Network analysis of cell adhesion: Adhesomes as context-defined subnetworks

Commun Integr Biol. 2009;2(1):20-2. doi: 10.4161/cib.2.1.7351.


Complex systems consisting of diverse interlinked elements are often represented as networks and are described according to the principles of network analysis. Among the networks of biological interest, several protein-protein interactomes have been reported in recent years, mostly in conjunction with high-throughput assays and extensive efforts of literature mining. The resulting global networks display well-defined topological properties and provide a comprehensive view of all the biological contexts in which a given interactome is involved. Global networks, however, do not provide enough information about the specific contexts, such as biological processes and subcellular compartments in which the individual interactions occur. Thus, to glean additional insights, it is often advantageous to extract context-defined local subnetworks from the global networks. Our recently published network analysis of the cell-cell adhesome, i.e., the protein-protein interaction subnetwork that underlies both the biological process of cell-cell adhesion and the subcellular compartment of the apical junctions in human epithelial cells, is an example of such context-defined approaches.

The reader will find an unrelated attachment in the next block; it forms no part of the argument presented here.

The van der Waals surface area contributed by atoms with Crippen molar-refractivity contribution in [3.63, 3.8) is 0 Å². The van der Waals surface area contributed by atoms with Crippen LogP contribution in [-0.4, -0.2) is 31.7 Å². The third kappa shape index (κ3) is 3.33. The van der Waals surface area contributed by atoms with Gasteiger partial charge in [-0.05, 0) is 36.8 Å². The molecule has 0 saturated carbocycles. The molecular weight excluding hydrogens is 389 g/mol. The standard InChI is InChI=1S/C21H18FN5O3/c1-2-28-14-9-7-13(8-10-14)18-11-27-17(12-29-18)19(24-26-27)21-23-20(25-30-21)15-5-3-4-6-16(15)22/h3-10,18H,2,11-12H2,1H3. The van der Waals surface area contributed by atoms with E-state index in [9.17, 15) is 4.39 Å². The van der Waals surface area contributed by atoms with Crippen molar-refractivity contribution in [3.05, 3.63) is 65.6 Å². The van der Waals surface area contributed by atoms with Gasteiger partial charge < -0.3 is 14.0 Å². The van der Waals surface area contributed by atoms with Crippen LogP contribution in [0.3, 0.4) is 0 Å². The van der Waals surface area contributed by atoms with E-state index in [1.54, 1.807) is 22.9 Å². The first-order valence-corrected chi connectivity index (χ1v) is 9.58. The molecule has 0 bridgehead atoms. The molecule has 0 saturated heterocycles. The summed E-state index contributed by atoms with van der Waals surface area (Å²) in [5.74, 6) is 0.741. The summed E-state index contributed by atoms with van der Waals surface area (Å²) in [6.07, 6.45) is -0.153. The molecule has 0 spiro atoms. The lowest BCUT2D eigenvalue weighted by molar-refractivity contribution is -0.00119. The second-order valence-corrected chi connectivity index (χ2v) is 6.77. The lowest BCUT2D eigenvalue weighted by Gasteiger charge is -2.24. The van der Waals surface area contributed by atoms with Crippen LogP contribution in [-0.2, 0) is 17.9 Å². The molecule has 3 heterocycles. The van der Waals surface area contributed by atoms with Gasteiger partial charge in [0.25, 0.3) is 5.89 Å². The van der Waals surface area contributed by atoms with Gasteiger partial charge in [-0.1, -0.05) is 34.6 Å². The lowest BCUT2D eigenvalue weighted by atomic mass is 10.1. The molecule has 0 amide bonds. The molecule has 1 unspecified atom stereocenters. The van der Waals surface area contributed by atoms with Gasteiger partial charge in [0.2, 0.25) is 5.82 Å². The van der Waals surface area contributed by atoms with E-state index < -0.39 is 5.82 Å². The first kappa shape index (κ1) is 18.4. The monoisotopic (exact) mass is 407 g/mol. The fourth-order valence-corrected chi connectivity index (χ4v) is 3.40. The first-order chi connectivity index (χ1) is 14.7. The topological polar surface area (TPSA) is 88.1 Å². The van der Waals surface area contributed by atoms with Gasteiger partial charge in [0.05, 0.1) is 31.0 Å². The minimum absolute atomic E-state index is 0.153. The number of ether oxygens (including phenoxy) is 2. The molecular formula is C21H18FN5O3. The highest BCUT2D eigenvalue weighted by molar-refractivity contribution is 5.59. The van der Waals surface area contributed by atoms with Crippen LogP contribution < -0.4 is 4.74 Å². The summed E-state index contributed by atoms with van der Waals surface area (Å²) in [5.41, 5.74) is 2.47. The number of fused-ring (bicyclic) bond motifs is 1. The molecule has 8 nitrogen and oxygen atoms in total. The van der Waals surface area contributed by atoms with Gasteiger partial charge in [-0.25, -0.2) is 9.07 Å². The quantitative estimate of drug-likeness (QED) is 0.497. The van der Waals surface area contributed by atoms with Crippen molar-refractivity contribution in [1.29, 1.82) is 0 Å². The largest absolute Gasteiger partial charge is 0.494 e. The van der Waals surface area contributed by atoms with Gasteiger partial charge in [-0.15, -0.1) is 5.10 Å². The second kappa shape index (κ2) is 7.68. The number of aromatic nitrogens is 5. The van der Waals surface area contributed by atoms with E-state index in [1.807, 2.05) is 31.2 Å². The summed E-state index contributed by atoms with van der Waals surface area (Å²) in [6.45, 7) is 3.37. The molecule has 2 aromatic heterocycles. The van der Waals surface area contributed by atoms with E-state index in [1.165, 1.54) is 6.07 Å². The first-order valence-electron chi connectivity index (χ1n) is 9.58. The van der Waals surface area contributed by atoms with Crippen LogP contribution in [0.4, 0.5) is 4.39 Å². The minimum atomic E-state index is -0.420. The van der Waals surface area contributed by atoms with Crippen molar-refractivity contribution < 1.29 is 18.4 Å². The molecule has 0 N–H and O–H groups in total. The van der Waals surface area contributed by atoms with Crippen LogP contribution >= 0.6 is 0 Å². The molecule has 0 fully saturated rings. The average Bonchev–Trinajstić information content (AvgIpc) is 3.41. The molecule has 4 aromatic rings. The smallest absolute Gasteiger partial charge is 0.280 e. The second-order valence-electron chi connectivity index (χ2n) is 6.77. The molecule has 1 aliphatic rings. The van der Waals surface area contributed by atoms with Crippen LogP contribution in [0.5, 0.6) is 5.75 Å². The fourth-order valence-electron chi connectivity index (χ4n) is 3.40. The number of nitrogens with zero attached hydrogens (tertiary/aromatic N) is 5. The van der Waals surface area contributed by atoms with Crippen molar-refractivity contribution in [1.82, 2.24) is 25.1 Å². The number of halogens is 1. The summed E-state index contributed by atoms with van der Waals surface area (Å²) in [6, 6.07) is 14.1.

Keywords: adherens junctions; cell adhesion; cell-cell junctions; desmosomes and focal adhesions; network analysis; protein-protein interactions; systems biology; tight junctions.